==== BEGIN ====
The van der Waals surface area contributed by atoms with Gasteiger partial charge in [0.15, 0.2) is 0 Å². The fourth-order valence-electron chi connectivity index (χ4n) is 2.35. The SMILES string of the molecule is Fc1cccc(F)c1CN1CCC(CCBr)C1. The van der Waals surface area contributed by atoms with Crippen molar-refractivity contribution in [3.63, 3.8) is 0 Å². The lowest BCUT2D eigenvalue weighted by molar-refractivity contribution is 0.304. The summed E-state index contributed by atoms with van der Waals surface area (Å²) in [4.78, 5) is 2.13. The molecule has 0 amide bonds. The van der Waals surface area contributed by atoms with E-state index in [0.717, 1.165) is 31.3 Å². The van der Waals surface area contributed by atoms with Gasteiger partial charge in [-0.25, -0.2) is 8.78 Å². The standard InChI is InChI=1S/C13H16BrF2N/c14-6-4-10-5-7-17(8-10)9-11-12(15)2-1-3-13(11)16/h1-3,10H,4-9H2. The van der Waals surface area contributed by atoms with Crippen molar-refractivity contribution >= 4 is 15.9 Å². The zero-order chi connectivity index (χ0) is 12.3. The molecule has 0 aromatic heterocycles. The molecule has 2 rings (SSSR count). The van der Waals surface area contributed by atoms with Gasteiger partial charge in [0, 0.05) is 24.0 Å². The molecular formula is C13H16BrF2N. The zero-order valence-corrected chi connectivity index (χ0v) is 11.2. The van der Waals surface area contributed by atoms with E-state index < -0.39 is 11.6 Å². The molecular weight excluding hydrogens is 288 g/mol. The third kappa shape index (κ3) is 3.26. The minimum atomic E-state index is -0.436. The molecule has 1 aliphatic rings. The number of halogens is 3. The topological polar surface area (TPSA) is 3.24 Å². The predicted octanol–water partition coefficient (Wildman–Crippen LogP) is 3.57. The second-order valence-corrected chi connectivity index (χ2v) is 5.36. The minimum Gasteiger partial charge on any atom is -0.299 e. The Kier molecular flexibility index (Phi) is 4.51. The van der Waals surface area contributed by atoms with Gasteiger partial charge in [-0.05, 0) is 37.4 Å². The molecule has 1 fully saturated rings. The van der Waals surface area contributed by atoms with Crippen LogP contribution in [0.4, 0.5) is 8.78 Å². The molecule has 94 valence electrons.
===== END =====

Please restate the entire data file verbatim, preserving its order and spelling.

The van der Waals surface area contributed by atoms with Gasteiger partial charge in [0.15, 0.2) is 0 Å². The fourth-order valence-electron chi connectivity index (χ4n) is 2.35. The SMILES string of the molecule is Fc1cccc(F)c1CN1CCC(CCBr)C1. The van der Waals surface area contributed by atoms with Crippen molar-refractivity contribution in [3.63, 3.8) is 0 Å². The lowest BCUT2D eigenvalue weighted by molar-refractivity contribution is 0.304. The summed E-state index contributed by atoms with van der Waals surface area (Å²) in [4.78, 5) is 2.13. The molecule has 0 amide bonds. The van der Waals surface area contributed by atoms with E-state index in [0.717, 1.165) is 31.3 Å². The van der Waals surface area contributed by atoms with Gasteiger partial charge in [-0.25, -0.2) is 8.78 Å². The standard InChI is InChI=1S/C13H16BrF2N/c14-6-4-10-5-7-17(8-10)9-11-12(15)2-1-3-13(11)16/h1-3,10H,4-9H2. The van der Waals surface area contributed by atoms with Crippen molar-refractivity contribution >= 4 is 15.9 Å². The zero-order chi connectivity index (χ0) is 12.3. The molecule has 0 aromatic heterocycles. The molecule has 2 rings (SSSR count). The van der Waals surface area contributed by atoms with Gasteiger partial charge in [0, 0.05) is 24.0 Å². The molecular formula is C13H16BrF2N. The zero-order valence-corrected chi connectivity index (χ0v) is 11.2. The van der Waals surface area contributed by atoms with E-state index < -0.39 is 11.6 Å². The molecular weight excluding hydrogens is 288 g/mol. The third kappa shape index (κ3) is 3.26. The minimum atomic E-state index is -0.436. The molecule has 1 aliphatic rings. The number of halogens is 3. The topological polar surface area (TPSA) is 3.24 Å². The predicted octanol–water partition coefficient (Wildman–Crippen LogP) is 3.57. The second-order valence-corrected chi connectivity index (χ2v) is 5.36. The minimum Gasteiger partial charge on any atom is -0.299 e. The Kier molecular flexibility index (Phi) is 4.51. The van der Waals surface area contributed by atoms with Gasteiger partial charge in [-0.05, 0) is 37.4 Å². The molecule has 1 fully saturated rings. The van der Waals surface area contributed by atoms with Crippen LogP contribution in [0.4, 0.5) is 8.78 Å². The molecule has 94 valence electrons.